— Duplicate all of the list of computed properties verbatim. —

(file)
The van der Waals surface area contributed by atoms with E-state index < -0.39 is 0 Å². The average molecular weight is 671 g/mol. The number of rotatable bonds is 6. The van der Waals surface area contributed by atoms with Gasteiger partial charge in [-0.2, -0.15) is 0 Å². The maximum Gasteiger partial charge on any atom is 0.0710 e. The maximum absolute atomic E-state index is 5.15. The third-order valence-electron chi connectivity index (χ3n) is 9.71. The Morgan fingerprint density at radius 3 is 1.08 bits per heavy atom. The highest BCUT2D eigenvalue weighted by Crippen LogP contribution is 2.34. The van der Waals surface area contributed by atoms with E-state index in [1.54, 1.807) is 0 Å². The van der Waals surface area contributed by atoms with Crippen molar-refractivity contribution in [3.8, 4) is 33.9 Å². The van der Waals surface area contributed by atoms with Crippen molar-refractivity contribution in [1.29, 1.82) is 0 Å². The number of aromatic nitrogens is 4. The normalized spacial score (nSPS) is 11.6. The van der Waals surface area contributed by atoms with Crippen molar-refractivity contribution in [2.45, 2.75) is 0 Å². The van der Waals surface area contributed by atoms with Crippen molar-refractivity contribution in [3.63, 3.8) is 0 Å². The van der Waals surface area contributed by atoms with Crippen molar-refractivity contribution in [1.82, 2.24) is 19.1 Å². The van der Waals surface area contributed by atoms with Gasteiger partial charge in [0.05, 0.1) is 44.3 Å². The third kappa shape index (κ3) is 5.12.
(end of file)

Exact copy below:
The van der Waals surface area contributed by atoms with E-state index < -0.39 is 0 Å². The average molecular weight is 671 g/mol. The number of rotatable bonds is 6. The van der Waals surface area contributed by atoms with Gasteiger partial charge in [-0.2, -0.15) is 0 Å². The maximum Gasteiger partial charge on any atom is 0.0710 e. The maximum absolute atomic E-state index is 5.15. The third-order valence-electron chi connectivity index (χ3n) is 9.71. The Morgan fingerprint density at radius 3 is 1.08 bits per heavy atom. The highest BCUT2D eigenvalue weighted by Crippen LogP contribution is 2.34. The van der Waals surface area contributed by atoms with E-state index in [1.54, 1.807) is 0 Å². The van der Waals surface area contributed by atoms with Crippen molar-refractivity contribution in [3.8, 4) is 33.9 Å². The van der Waals surface area contributed by atoms with Crippen molar-refractivity contribution in [1.29, 1.82) is 0 Å². The number of aromatic nitrogens is 4. The normalized spacial score (nSPS) is 11.6. The van der Waals surface area contributed by atoms with Crippen molar-refractivity contribution in [2.45, 2.75) is 0 Å². The van der Waals surface area contributed by atoms with Crippen molar-refractivity contribution in [3.63, 3.8) is 0 Å². The van der Waals surface area contributed by atoms with Crippen molar-refractivity contribution in [1.82, 2.24) is 19.1 Å². The van der Waals surface area contributed by atoms with Gasteiger partial charge in [0.05, 0.1) is 44.3 Å². The third kappa shape index (κ3) is 5.12.